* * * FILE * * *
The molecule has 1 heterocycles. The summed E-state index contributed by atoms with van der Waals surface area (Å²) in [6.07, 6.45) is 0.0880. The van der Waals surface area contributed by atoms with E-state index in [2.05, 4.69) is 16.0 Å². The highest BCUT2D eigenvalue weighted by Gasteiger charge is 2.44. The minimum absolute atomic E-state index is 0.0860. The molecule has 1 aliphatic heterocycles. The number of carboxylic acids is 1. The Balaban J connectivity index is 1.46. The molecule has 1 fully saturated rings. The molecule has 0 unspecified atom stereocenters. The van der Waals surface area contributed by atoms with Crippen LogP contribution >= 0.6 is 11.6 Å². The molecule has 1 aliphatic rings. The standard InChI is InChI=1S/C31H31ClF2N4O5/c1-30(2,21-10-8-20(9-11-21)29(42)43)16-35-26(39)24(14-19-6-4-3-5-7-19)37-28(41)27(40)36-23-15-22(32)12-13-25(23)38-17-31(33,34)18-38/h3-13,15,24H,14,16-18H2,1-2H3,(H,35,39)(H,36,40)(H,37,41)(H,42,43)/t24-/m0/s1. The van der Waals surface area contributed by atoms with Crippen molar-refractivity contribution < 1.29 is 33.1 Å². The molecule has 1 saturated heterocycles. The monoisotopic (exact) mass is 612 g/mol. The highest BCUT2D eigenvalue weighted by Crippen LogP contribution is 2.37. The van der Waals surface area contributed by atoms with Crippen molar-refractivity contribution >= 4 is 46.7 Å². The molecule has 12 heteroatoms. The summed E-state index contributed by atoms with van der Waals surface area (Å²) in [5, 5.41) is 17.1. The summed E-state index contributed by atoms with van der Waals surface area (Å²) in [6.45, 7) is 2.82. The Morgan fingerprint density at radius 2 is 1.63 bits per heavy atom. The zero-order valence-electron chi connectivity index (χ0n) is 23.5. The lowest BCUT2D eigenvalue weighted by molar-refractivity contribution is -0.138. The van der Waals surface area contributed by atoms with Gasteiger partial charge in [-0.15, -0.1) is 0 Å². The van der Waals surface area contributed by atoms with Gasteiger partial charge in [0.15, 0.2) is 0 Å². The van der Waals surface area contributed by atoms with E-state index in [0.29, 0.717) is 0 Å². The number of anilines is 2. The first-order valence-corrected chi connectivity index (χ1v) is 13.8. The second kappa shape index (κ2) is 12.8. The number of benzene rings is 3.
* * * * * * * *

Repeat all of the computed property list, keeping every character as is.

The molecule has 1 heterocycles. The summed E-state index contributed by atoms with van der Waals surface area (Å²) in [6.07, 6.45) is 0.0880. The van der Waals surface area contributed by atoms with E-state index in [2.05, 4.69) is 16.0 Å². The highest BCUT2D eigenvalue weighted by Gasteiger charge is 2.44. The minimum absolute atomic E-state index is 0.0860. The molecule has 1 aliphatic heterocycles. The number of carboxylic acids is 1. The Balaban J connectivity index is 1.46. The molecule has 1 fully saturated rings. The molecule has 0 unspecified atom stereocenters. The van der Waals surface area contributed by atoms with Crippen LogP contribution >= 0.6 is 11.6 Å². The molecule has 1 aliphatic rings. The standard InChI is InChI=1S/C31H31ClF2N4O5/c1-30(2,21-10-8-20(9-11-21)29(42)43)16-35-26(39)24(14-19-6-4-3-5-7-19)37-28(41)27(40)36-23-15-22(32)12-13-25(23)38-17-31(33,34)18-38/h3-13,15,24H,14,16-18H2,1-2H3,(H,35,39)(H,36,40)(H,37,41)(H,42,43)/t24-/m0/s1. The van der Waals surface area contributed by atoms with Crippen molar-refractivity contribution < 1.29 is 33.1 Å². The molecule has 1 saturated heterocycles. The monoisotopic (exact) mass is 612 g/mol. The highest BCUT2D eigenvalue weighted by Crippen LogP contribution is 2.37. The van der Waals surface area contributed by atoms with Crippen molar-refractivity contribution >= 4 is 46.7 Å². The molecule has 12 heteroatoms. The summed E-state index contributed by atoms with van der Waals surface area (Å²) in [5, 5.41) is 17.1. The summed E-state index contributed by atoms with van der Waals surface area (Å²) in [6.45, 7) is 2.82. The Morgan fingerprint density at radius 2 is 1.63 bits per heavy atom. The zero-order valence-electron chi connectivity index (χ0n) is 23.5. The lowest BCUT2D eigenvalue weighted by molar-refractivity contribution is -0.138. The van der Waals surface area contributed by atoms with Gasteiger partial charge in [-0.15, -0.1) is 0 Å². The van der Waals surface area contributed by atoms with Gasteiger partial charge in [0.15, 0.2) is 0 Å². The van der Waals surface area contributed by atoms with E-state index in [0.29, 0.717) is 0 Å². The number of anilines is 2. The first-order valence-corrected chi connectivity index (χ1v) is 13.8. The second kappa shape index (κ2) is 12.8. The number of benzene rings is 3.